Today's post expands on the problem of superbugs in hospital rooms. Superbugs are microbes that resist many antibiotics and drugs, and are called multidrug-resistant organisms (MDRO) in the medical literature. According to the Centers for Disease Protection (CDC): Each year in the U.S. at least 2 million people get an antibiotic-resistant infection, and at least 23,000 people die as a direct result of antibiotic resistant infections. Multidrug-resistant microbes are a continuing problem in hospitals and nursing homes.
The last post was on the contamination of privacy curtains around beds in hospitals and nursing homes. A recently published study (by the same Univ. of Michigan Medical School researchers) goes further in looking at microbes in hospital rooms. They looked at 3 main multidrug resistant organisms: vancomycin-resistant enterococci (VRE), methicillin-resistant Staphylococcus aureus (MRSA), and resistant gram-negative bacilli (RGNB). And yes, they found them in many rooms and on some patients' hands and nostrils.
In the study, a total of 399 patients (average age 60.8 years) were followed as they entered 2 hospitals in Michigan during 2017. Fourteen percent of patients were already colonized with an MDRO when sampled within 24 hours of admission to the hospital - with 10% already having an MDRO on their hands, 7.5% in their nostrils, and 3.5% on both hands and nostrils. Room surfaces were sampled within the first 24 hours of a patient arriving at the hospital room - twenty-nine percent of rooms harbored an MDRO on the surfaces sampled. Six percent of the patients acquired an MDRO on their hands during their hospital stay. Luckily there were no deaths during the study.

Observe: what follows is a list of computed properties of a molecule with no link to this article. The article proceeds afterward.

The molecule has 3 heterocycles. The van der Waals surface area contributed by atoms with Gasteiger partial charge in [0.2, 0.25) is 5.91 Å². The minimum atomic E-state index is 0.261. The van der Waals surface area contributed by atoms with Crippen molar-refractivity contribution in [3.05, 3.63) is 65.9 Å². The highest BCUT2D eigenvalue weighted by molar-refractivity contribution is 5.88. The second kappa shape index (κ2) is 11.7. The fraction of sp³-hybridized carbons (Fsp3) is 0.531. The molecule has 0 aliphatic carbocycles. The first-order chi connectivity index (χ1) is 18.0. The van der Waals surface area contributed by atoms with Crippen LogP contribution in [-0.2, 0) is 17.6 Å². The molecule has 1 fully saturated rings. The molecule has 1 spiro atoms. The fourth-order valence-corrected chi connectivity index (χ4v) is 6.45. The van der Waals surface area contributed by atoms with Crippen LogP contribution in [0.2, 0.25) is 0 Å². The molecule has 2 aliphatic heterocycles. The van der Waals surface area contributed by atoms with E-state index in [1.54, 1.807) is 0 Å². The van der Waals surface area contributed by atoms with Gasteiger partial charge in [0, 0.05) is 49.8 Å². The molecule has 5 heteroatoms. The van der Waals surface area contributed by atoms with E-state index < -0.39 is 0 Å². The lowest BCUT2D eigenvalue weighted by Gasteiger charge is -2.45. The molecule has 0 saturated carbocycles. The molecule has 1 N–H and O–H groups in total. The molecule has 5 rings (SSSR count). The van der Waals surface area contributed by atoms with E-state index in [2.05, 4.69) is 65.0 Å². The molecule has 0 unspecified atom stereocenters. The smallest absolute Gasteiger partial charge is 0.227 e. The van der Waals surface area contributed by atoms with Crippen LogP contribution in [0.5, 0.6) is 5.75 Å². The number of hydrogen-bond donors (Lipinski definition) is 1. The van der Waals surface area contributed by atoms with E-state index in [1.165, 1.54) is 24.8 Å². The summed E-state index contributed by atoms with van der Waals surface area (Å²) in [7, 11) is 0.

These microbes are frequently shed by patients and staff, and then they contaminate surfaces for days - which means that other people (patients, visitors, and hospital staff) are at risk of getting (acquiring) these microbes when they touch these surfaces. Surfaces that patients and staff frequently touch are: bed control and bed rail, call button, television remote, bedside tray table top, phone, toilet seat, and bathroom door knob.
The researchers stated that their study shows that patient hands are an "important reservoir" of microbes and play a "crucial role in the transmission of pathogens in acute care hospitals". Thus there is a need for "patient hand hygiene protocols" - in other words, wash the hands frequently.
From Medical Xpress: 'Superbugs' found on many hospital patients' hands and what they touch most often
For decades, hospitals have worked to get doctors, nurses and others to wash their hands and prevent the spread of germs. But a new study suggests they may want to expand those efforts to their patients, too. ...continue reading "Patients Both Spread and Acquire Multidrug Resistant Microbes In Hospitals"